As I’ve aged, I have noticed that some things just don’t come as easily to me any more. One of those things is the physical and mental stamina I had three or four decades ago.
To wit: I was traveling on the Unlimited Hydroplane circuit in the summer of 1981. My sister Terri called me late one evening as I was getting ready to go to sleep at The Executive Inn in Evansville, Indiana. She told me that she had two tickets to see Pat Benatar at The Coliseum in Seattle that I could have. The problem was, the concert was less than two days away. My best friend Ian, who was my partner in crime on the circuit, immediately jumped up and started throwing his clothes in his knapsack.
“What are we waiting for?” he asked.
“Bro,” I said, because that’s what we called each other, “We’re in Indiana. There’s no way we get to Seattle before the concert.” The issue was complicated by the fact that Ian didn’t drive. That meant i would have to drive, non-stop, over 2,200 miles, then have the energy to enjoy a Billy Squier/Pat Benatar double bill.
Long story short, we made it with a few hours to spare. We never stopped for anything other than fuel and bathroom stops. The kicker was, when the concert was over (Pat was incredible, I wasn’t all that crazy about Billy Squier) I didn’t even feel tired. That’s what it was like being 21 years old.
I mention this because I’ve been pushing myself pretty hard since I left Seaview ten days ago. Not only have I averaged more than 400 miles per day, but a lot of those miles were over roads that made for pretty challenging driving. Today, I discovered once and for all that I am no longer twenty-one years old.
When I woke up this morning at 5:15 a.m, I could barely move. Maybe I should say, I didn’t really want to move. Instead of being up and on the road by 6:30 like I normally am, I was still laying in bed at 8:00. Eventually, I did get up and motor on down the road a few miles, but I knew when I got to Anchorage, which is just a short drive from Wasilla, I was done for the day.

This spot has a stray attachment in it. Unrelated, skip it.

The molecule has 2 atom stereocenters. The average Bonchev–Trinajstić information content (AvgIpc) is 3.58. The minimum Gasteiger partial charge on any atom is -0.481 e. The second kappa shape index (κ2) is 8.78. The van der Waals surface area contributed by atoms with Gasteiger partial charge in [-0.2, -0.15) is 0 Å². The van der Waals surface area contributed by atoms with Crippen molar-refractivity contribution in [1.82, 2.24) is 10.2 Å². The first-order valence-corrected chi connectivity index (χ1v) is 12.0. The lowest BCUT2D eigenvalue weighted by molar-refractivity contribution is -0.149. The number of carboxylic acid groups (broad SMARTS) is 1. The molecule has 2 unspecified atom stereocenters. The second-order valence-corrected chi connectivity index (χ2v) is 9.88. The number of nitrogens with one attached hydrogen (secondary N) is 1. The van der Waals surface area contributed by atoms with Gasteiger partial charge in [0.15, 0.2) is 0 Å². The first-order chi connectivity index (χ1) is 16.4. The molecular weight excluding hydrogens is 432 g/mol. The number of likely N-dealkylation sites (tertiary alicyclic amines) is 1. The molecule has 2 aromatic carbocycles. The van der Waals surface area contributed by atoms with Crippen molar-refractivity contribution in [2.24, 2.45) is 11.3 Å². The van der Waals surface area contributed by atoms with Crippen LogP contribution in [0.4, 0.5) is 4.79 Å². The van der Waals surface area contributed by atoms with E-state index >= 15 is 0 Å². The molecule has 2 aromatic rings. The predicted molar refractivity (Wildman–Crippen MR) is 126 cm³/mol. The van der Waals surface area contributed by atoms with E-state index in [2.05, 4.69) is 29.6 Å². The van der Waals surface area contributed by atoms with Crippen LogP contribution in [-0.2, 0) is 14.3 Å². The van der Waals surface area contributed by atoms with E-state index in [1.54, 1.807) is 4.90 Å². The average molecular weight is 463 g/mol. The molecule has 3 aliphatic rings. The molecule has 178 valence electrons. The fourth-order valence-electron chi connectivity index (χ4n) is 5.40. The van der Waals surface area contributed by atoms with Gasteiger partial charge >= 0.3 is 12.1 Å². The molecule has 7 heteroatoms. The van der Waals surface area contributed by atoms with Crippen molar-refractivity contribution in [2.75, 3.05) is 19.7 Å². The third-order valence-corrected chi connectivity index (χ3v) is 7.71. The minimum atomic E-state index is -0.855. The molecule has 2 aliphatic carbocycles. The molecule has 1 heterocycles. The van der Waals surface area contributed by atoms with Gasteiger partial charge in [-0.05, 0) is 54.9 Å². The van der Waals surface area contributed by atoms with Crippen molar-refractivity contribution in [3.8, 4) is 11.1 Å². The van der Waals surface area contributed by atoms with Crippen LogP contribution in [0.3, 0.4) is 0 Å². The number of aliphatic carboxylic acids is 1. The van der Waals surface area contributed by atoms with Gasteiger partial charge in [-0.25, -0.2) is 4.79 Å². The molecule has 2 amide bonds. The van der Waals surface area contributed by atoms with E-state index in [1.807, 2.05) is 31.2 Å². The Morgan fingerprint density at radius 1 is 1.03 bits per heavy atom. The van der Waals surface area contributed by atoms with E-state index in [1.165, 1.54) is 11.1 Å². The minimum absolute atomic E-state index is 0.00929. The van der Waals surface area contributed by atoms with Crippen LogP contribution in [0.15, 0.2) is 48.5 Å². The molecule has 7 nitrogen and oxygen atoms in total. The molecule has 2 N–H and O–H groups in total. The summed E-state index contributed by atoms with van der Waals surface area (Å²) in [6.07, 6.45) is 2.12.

I did find a couple of cool things on the road today, along with the spectacular scenery I have now come to expect from Alaska. Somewhere along the Glenn Highway, I pulled off into the small village of Eklutna. Eklutna isn’t big, but it is hardy – it’s been continually occupied since 1650.
In the 1830s, Russian missionaries built this little church:
If you’re thinking it looks pretty good for a church that’s 180 years old, that’s because it was remodeled about fifty years ago. The old Russian Orthodox church is obviously very cool, but it’s the cemetery that is attached to it that puts it over the top:
Those brightly colored little houses are actually burial spirit houses. It’s as if the traditions of the Russian Orthodox church combined with the traditions of the native Danaina tribe. At first, I thought it was a little odd that many of the burial houses are in such poor repair. I wondered why – had the families moved away or died out? A little research has led me to believe that the native culture believes that things that come from the earth should eventually be allowed to return to the earth, so they do no maintenance, and instead let the small houses crumble back into the earth over time.